The movie Lost in Translation tells a simple story of love and friendship between an aging movie star and a young college graduate. The two Americans meet in a hotel in Tokyo in a story of communication gaps and alienation. Differences between Japanese and American cultures are highlighted as too is the generation gap between a has-been actor (who travels to Tokyo to make a whiskey commercial) and his relationship with the young wife of a celebrity photographer (bored with her life and herself). A lot is unspoken and a lot is lost in translation.
When it comes to banking, this is not so different from the story of the Volcker rule, a chapter in the never-ending Dodd Frank drama. The Volcker rule initially came in at 11 pages, but when the agencies responsible for the implementation tried to translate it, they produced a draft of 300 pages. Later they settled on 71 pages for the basic rule plus some 800 pages of commentary and clarification. It was still not clear enough, however.
The idea was for the Volcker rule to block big Wall Street banks from making speculative trades with their own money while under the umbrella of FDIC insurance. This seems simple enough and yet it is not. Perhaps this is because the mega-banks and their lobbyists keep finding multiple interpretations. As things sit today, the Volcker rule has become so complicated that regulators have extended over and over the deadline for the affected banks to unload private equity and hedge fund investments. The initial deadline was July 2014, then July of 2015 and most recently it has been extended to 2017.
It's good to note that community banks have benefited from the multiple rewritings of this script. Industry representatives for community banks have declared that small institutions didn't engage in the high risk trading strategies that rocked Wall Street and thankfully they have been heard. Fed Governor Tarullo and Comptroller of the Currency Curry have both publicly said community banks should even be exempted from the harshest Dodd Frank requirements. Even Barney Frank, the Frank in Dodd Frank, is backing this effort. The FDIC has calculated that around 400 of the 6,500 banks in America hold investments in funds that are prohibited by the Volcker rule. Among the 400, only a few community banks even have these kinds of investment vehicles.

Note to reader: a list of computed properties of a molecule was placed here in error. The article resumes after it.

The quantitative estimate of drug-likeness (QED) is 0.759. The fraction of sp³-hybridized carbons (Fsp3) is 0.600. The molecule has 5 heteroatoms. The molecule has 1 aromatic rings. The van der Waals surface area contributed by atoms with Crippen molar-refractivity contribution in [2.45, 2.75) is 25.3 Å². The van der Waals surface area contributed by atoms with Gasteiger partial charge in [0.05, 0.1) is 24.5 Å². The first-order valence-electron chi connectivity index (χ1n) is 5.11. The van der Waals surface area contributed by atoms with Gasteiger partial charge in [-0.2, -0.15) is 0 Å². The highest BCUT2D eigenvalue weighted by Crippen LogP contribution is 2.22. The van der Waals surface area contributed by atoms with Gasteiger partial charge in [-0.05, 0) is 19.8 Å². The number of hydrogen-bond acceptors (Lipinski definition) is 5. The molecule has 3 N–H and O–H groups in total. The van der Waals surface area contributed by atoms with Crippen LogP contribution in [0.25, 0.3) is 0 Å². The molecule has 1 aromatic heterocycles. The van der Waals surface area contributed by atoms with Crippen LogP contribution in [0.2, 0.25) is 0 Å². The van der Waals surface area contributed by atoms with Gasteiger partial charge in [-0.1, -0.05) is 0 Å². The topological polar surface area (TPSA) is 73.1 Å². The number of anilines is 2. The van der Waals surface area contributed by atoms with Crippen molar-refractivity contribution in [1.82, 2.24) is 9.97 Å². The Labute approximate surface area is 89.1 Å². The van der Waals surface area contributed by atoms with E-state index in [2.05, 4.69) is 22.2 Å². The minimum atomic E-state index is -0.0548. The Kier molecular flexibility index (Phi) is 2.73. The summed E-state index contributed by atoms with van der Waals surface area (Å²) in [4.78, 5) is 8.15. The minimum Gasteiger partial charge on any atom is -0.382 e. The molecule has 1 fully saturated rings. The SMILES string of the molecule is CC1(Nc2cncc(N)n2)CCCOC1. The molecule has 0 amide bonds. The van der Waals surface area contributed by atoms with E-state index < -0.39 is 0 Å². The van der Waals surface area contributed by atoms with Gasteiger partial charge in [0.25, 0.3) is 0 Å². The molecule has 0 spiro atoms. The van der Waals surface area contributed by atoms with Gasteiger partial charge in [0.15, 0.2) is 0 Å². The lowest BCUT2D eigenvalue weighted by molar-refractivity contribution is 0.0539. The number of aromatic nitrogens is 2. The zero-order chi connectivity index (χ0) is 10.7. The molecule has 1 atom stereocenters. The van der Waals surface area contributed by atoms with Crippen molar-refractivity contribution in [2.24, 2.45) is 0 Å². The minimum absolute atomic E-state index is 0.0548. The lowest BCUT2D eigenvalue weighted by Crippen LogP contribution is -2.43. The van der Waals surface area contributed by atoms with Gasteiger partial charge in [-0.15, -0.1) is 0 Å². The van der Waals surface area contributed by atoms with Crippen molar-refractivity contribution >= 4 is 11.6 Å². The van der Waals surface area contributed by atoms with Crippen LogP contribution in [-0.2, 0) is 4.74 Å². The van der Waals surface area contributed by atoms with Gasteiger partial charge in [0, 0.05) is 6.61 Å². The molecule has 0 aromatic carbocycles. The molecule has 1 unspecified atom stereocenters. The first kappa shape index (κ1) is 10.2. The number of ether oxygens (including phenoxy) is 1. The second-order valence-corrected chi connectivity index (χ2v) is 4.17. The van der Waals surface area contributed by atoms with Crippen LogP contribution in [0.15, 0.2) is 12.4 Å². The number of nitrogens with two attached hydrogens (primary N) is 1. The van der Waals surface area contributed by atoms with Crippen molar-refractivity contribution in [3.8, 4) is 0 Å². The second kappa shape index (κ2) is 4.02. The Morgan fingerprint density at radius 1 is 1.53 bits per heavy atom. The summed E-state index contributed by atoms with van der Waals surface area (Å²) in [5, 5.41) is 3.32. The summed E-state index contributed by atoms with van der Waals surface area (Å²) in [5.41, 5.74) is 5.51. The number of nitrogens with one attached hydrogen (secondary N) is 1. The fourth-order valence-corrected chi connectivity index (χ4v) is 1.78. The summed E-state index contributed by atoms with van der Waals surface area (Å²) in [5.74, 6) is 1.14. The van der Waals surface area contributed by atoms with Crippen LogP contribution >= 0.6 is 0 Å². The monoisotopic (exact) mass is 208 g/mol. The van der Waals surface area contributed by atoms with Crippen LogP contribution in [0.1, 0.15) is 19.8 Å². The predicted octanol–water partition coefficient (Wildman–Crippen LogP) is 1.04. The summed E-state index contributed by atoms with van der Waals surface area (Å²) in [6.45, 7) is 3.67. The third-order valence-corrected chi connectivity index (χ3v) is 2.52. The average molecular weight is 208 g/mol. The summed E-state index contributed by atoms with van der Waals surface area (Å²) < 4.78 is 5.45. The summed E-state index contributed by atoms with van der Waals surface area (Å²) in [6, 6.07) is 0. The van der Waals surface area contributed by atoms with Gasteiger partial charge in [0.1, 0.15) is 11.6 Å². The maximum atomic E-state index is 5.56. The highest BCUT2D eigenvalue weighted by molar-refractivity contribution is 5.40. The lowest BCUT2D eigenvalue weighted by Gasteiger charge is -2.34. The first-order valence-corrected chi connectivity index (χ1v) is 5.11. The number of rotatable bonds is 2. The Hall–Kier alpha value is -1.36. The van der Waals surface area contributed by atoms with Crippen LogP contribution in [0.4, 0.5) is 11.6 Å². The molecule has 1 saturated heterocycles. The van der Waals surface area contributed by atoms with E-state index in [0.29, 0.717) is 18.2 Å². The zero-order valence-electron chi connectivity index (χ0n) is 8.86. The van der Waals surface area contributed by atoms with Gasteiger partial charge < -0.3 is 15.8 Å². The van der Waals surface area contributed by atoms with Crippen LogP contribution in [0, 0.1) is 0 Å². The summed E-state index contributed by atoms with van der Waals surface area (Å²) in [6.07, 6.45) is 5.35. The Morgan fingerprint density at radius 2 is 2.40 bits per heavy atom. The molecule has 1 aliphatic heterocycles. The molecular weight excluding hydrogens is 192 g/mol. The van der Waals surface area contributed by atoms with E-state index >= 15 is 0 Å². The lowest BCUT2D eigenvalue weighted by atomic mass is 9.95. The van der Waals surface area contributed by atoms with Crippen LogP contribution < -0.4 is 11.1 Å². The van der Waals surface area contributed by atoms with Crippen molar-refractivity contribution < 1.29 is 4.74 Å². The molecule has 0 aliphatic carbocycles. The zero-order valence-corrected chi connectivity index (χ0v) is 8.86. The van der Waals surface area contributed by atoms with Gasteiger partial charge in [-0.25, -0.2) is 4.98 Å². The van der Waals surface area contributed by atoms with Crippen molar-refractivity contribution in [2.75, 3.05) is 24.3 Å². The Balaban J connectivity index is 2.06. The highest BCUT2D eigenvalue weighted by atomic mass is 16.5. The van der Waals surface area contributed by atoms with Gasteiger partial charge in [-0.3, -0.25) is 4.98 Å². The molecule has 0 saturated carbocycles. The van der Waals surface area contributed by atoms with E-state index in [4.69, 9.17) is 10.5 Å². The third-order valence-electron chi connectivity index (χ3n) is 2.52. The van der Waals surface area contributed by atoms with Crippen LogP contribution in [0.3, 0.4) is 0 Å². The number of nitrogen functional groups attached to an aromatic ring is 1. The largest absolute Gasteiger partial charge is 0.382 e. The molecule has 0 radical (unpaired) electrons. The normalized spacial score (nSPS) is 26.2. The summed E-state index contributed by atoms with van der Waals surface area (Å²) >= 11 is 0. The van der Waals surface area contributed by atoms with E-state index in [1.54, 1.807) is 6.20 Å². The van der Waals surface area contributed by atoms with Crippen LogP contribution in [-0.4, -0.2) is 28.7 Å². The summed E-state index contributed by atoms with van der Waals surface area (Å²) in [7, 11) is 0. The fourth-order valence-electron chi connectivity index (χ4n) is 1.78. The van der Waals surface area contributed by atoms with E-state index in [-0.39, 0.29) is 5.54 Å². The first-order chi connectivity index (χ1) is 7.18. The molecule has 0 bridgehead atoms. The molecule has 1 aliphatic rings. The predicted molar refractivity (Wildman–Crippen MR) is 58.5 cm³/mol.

The majority of community banks stick to a business model that focuses on relationship banking, small business lending and the support of their communities. Fed governor Tarullo said he feels confident that he can support the easing of the regulatory burden on small institutions. He even proposed an asset threshold of $10B to be the minimum that would be subject to the Volcker Rule. We will have to wait and see how this plays out.
While it is not a surprise that larger organizations are fighting restrictions on how they do business, there is plenty of evidence that the downward pressure on loan pricing has been driven in some part by the flow of private equity money into the system.
At a high level, we applaud the generic efforts to aim the Volcker Rule at the banks that violated its principals in the past as long as community banks can be spared. We also appreciate the regulatory community making a real effort not to include community banks. When you get down to it, at this point there is just no further need for translation.